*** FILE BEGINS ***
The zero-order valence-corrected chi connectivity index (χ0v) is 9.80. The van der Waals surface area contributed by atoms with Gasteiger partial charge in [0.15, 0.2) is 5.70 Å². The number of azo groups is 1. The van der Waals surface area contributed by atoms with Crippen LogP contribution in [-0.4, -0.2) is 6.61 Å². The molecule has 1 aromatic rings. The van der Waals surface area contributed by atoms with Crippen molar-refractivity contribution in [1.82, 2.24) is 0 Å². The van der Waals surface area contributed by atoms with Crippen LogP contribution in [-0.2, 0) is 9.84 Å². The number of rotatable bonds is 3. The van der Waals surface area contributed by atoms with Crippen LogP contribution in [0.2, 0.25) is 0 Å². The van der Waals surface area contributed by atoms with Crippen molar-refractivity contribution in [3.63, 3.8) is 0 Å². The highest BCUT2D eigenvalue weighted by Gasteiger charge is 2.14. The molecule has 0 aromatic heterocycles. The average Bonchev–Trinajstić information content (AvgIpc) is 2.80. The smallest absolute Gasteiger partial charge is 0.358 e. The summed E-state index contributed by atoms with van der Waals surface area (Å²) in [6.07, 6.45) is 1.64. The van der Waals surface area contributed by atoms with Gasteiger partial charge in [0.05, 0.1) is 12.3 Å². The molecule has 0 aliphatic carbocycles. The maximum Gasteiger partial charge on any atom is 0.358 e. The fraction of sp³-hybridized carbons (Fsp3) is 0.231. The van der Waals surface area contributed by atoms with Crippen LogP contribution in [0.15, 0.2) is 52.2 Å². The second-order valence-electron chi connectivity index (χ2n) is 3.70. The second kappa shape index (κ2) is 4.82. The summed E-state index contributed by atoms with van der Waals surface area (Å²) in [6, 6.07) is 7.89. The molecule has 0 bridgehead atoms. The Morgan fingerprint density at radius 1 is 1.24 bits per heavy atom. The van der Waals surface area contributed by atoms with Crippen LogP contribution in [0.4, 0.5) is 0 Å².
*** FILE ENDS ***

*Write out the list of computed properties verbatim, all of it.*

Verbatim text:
The zero-order valence-corrected chi connectivity index (χ0v) is 9.80. The van der Waals surface area contributed by atoms with Gasteiger partial charge in [0.15, 0.2) is 5.70 Å². The number of azo groups is 1. The van der Waals surface area contributed by atoms with Crippen LogP contribution in [-0.4, -0.2) is 6.61 Å². The molecule has 1 aromatic rings. The van der Waals surface area contributed by atoms with Crippen molar-refractivity contribution in [1.82, 2.24) is 0 Å². The van der Waals surface area contributed by atoms with Crippen LogP contribution in [-0.2, 0) is 9.84 Å². The number of rotatable bonds is 3. The van der Waals surface area contributed by atoms with Crippen LogP contribution in [0.2, 0.25) is 0 Å². The van der Waals surface area contributed by atoms with Crippen molar-refractivity contribution in [3.63, 3.8) is 0 Å². The highest BCUT2D eigenvalue weighted by Gasteiger charge is 2.14. The molecule has 0 aromatic heterocycles. The average Bonchev–Trinajstić information content (AvgIpc) is 2.80. The smallest absolute Gasteiger partial charge is 0.358 e. The summed E-state index contributed by atoms with van der Waals surface area (Å²) in [6.07, 6.45) is 1.64. The van der Waals surface area contributed by atoms with Gasteiger partial charge in [0.05, 0.1) is 12.3 Å². The molecule has 0 aliphatic carbocycles. The maximum Gasteiger partial charge on any atom is 0.358 e. The fraction of sp³-hybridized carbons (Fsp3) is 0.231. The van der Waals surface area contributed by atoms with Crippen LogP contribution in [0.15, 0.2) is 52.2 Å². The second-order valence-electron chi connectivity index (χ2n) is 3.70. The second kappa shape index (κ2) is 4.82. The summed E-state index contributed by atoms with van der Waals surface area (Å²) in [6, 6.07) is 7.89. The molecule has 0 bridgehead atoms. The Morgan fingerprint density at radius 1 is 1.24 bits per heavy atom. The van der Waals surface area contributed by atoms with Crippen LogP contribution in [0.4, 0.5) is 0 Å².